Apr 19, 2012
By Susan Varghese
Standard Associate Editor
Local Republicans are technically still headed to the polls on Tuesday, April 24th to vote on the future GOP presidential nominee in New York’s primary. But, there’s a hitch. Former Senator Rick Santorum dropped out of the campaign, leaving the field to Mitt Romney, who was leading the primaries anyway. As a result, there is speculation as to whether the primary is even necessary.
Some local leaders don’t think so. “It’s unfortunate that we have three primaries – presidential on April 24th, congressional on June 26th, and state and local on September 11,” Congressional candidate, Frank Scaturro said. “I am concerned that voters will be confused by the multiple primaries have – it requires that much more resources to get voters out to, it also means there might be a lower turnout on all three primaries. We should really have all primaries on the same day. It’s unfortunate that we do not. If we had everything on the same day, you would save a lot of money, I don’t think it serves any interest to have three instead of one. You would have more people participating. There’s a convenience factor as well.”
Scaturro added, “I always thought that New York election laws should be a lot less cumbersome then they are. New York has more election litigation that all other states put together, which I think are a stinging indictment of how we do elections in this state. I wish the process was more simple and put the voters first.”
Cedarhurst Mayor Andre J. Parise is happy his choice is in the lead and said,” I was always for Romney anyway, so I’m happy he [Santorum] dropped out. Being that the names are all on the ballot, I guess they have to go through with it anyway. They delivered the machines and told us to be open at 5:15 a.m. on Tuesday.”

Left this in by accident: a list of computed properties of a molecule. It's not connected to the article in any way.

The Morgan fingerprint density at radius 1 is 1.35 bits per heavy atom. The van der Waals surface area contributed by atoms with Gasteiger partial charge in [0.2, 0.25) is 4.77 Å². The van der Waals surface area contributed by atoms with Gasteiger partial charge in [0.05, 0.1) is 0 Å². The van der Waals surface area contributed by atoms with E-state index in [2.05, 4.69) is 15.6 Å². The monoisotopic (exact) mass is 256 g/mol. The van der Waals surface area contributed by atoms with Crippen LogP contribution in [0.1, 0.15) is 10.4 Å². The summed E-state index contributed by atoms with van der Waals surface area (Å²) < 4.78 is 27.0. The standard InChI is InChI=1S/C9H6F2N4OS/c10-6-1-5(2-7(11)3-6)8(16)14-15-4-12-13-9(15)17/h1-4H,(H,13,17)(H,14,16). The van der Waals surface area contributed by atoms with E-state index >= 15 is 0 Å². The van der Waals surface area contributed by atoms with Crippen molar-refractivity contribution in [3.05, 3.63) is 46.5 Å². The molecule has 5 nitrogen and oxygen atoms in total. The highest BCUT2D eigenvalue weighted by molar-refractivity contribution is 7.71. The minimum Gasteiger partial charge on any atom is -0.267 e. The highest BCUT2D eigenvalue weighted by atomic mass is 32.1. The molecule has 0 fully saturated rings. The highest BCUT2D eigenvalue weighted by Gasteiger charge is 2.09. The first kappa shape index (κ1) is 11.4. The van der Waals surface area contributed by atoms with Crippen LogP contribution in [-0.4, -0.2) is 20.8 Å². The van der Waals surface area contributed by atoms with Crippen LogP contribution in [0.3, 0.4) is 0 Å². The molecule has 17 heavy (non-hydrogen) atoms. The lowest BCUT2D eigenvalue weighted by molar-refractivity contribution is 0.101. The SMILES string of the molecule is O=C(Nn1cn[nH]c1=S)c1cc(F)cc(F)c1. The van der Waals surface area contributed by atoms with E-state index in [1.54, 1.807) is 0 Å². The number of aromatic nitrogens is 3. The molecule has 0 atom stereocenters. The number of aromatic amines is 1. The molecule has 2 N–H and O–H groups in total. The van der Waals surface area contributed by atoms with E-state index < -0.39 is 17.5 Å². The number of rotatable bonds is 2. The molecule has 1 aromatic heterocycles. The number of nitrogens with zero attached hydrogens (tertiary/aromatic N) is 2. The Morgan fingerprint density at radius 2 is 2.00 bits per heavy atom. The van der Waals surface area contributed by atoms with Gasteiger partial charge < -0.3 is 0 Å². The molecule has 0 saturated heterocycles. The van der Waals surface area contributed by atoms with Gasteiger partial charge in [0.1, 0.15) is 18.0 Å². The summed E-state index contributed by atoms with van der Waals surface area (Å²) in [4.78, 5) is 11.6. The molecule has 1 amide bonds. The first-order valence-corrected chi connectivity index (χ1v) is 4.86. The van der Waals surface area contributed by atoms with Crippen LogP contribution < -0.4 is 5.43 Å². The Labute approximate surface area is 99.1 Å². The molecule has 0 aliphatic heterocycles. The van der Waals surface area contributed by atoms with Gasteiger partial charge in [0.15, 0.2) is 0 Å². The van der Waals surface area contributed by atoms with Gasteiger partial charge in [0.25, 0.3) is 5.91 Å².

Legislator Howard Kopel doesn’t seen any use in changing it. “It’s already set, I don’t think they can legally do anything about it. Is there a point to have a primary? No… We know who it is. It’s too bad since it cost millions to run primaries locally- you have to staff all these voting locations.”
According to a report from the League of Women Voters (LWV), over the last three federal elections, New York had the 47th lowest voter participation rate of the 50 states and primary elections have even lower voter turnout yet.
In a statement to the LWV, Dennis Ward of the Elections Commissioners’ Association said, “The cost to local governments across the state for an additional third primary is estimated to be between $25 and $50 million dollars – amounts which have not been included in the 2012 budgets for the various Boards of Elections. Second, it is a disservice to our overseas personnel to be sending two sets of Primary Election ballots and then another two sets of General Election ballots…”
Despite opinions about the necessity of the primary, Scaturro voiced that it’s still important for people to vote. “I still do think it’s a small thing to ask to have voters to come out to make one of the most important decisions they can. If you don’t take part in the process, you can’t be surprised if the government makes decisions [you’re not pleased with].
According to a Huffington Post New York GOP primary poll done before Santorum suspended his campaign, an estimated 54 percent were voting for Romney, 21 percent for Santorum, nine percent for Newt Gingrich, and eight percent for Ron Paul.
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